The Political Economy of Financial Regulation: Evidence from U.S. State Usury Laws in the 19th Century

53 Pages Posted: 24 Jan 2007 Last revised: 30 Apr 2013

See all articles by Tobias J. Moskowitz

Tobias J. Moskowitz

Yale University, Yale SOM; AQR Capital; National Bureau of Economic Research (NBER)

Efraim Benmelech

Northwestern University - Kellogg School of Management; National Bureau of Economic Research (NBER)

Date Written: January 2007

Abstract

We investigate the causes and consequences of financial regulation by studying the political economy of U.S. state usury laws in the 19th century. We find evidence that usury laws were binding and enforced and that lending activity was affected by rate ceilings. Exploiting the heterogeneity across states and time in regulation, enforcement, and market conditions, we find that regulation tightens when it is less costly and when it coexists with other economic and political restrictions that exclude certain groups. Furthermore, the same determinants of financial regulation that favor one group (and restrict others) are associated with higher (lower) future economic growth rates. The evidence suggests regulation is the outcome of private interests using the coercive power of the state to extract rents from other groups, highlighting the endogeneity of financial development and growth.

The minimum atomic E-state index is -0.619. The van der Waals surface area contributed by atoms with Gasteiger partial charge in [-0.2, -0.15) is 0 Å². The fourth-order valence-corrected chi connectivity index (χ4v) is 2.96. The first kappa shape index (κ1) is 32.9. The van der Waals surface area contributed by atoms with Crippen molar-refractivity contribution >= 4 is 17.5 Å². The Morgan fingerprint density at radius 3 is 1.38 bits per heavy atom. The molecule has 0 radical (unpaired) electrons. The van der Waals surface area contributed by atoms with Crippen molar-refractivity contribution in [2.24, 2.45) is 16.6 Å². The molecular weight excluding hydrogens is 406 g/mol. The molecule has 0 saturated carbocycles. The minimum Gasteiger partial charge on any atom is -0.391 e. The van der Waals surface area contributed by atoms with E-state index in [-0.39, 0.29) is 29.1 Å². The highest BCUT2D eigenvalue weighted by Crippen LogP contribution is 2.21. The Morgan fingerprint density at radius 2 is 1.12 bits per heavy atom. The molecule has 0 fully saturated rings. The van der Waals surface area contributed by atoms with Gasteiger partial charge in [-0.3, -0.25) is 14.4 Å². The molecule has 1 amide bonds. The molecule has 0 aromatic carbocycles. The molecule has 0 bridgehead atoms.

Suggested Citation

Moskowitz, Tobias J. and Benmelech, Efraim, The Political Economy of Financial Regulation: Evidence from U.S. State Usury Laws in the 19th Century (January 2007). NBER Working Paper No. w12851. Available at SSRN: https://ssrn.com/abstract=959128

Tobias J. Moskowitz (Contact Author)

Yale University, Yale SOM ( email )

New Haven, CT 06520
United States

HOME PAGE: http://som.yale.edu/tobias-j-moskowitz

AQR Capital ( email )

Greenwich, CT
United States

National Bureau of Economic Research (NBER)

1050 Massachusetts Avenue
Cambridge, MA 02138
United States

Efraim Benmelech

Northwestern University - Kellogg School of Management ( email )

Evanston, IL 60208
United States

National Bureau of Economic Research (NBER) ( email )

1050 Massachusetts Avenue
Cambridge, MA 02138
United States

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